Arguments for maintaining the death penalty in Colorado are losing power. As state Sen. John Morse said in speaking about the legalization of marijuana two weeks ago, the intense budget crisis in Colorado will force lawmakers to rethink positions “from top to bottom.” And it’s clear that capital punishment is a bad investment: it’s expensive and it doesn’t deter crime.
In May, a law introduced by Colorado House Majority Leader Paul Weissmann, D-Louisville, lost in the state senate by one vote. Weissmann estimated that abolishing the death penalty would spare the state budget $2 million a year and local budgets roughly $2.5 million per year. The Boulder Daily Camera talked to CU sociology professor Michael Radelet, a longtime death penalty researcher. Radelet says the choice is clear and that with leadership, particularly from Gov. Ritter, Colorado might well abolish the death penalty this year.
Excerpt of the Camera interview:
Given the 17-18 vote in the Senate on Weissmann’s bill this year, do you see this close call as a sign of progress or stagnation?
Unquestionably, it’s a sign of progress against the death penalty. Everybody was stunned — everybody meaning all students of the death penalty throughout the United States were stunned that the vote in Colorado was so close. Had there been any leadership by Gov. (Bill) Ritter, it easily would have passed in the Senate. So, the closeness of the vote is amazing, given that a few years ago nobody would have predicted that Colorado would come that close to abolishing the death penalty.
Republican Attorney General John Suthers and district attorneys say the death penalty is key to discouraging the worst crimes, especially as a last deterrent for inmates sentenced to life in prison. Have you found this to be true in your research?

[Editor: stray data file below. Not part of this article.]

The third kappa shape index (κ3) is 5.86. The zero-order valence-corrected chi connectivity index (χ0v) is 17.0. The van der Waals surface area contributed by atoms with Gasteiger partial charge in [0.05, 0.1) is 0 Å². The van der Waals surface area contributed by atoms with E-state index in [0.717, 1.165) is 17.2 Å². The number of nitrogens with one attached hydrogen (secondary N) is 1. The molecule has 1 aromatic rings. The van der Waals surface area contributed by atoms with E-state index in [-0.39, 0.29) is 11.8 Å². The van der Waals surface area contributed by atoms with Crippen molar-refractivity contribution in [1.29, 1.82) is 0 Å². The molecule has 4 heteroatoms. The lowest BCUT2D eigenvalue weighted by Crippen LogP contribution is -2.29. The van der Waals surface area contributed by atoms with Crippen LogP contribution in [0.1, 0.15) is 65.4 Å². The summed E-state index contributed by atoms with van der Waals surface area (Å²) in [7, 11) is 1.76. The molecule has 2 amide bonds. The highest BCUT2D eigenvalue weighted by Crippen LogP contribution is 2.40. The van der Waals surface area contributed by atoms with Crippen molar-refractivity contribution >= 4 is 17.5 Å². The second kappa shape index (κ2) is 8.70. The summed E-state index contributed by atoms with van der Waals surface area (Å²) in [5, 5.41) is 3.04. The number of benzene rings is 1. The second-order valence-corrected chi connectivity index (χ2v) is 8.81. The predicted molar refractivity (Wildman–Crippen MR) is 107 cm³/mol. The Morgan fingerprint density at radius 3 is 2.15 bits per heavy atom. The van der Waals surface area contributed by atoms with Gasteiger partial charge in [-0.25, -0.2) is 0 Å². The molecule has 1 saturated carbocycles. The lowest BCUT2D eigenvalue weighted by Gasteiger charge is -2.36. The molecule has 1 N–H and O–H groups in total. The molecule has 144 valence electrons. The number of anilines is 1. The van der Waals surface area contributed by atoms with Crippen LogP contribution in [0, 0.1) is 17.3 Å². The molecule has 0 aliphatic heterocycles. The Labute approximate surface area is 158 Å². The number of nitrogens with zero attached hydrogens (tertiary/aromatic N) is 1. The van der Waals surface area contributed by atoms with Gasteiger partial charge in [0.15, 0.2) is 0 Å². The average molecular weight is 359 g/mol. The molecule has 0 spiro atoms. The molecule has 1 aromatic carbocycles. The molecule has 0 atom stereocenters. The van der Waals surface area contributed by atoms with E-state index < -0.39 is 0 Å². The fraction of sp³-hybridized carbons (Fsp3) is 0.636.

Anybody who says the death penalty is a stronger deterrent than life without parole is simply wrong. It’s not a question of opinion. It’s a question of looking at the research that’s been conducted on this over the last 75 years. This past summer, a student and I did a survey of the top 75 criminologists in the U.S. and more than 90 percent of them took the position that the death penalty is not, never has been, and can never be a stronger deterrent than life without parole.
Why in the past four decades has only one person — rapist-murderer Gary Lee Davis, who died by injection in 1997 — been executed?
It’s not because Colorado hasn’t tried. There are now 124 times when they have sought the death penalty since 1970. With one execution, many are called, but few are chosen. Part of the reason is that they overreach. They seek death in cases where any neutral observer looking at it from the beginning would say, “this is not a death penalty case,” and jurors are very unlikely to come back with death.
But it allows prosecutors to look tough and it also allows prosecutors to justify payrolls. In some cases, if they seek death after a prison murder, they can bill the Department of Corrections for all the lawyer time and therefore the local prosecutor makes money. The reason the death penalty is sought so often is politics. The reason it’s imposed so infrequently is because most citizens now recognize that whatever can be gained from the death penalty can also be gained by life without parole at a much cheaper cost.
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I think the budget problem allows us to talk about things that during good times we never talk about,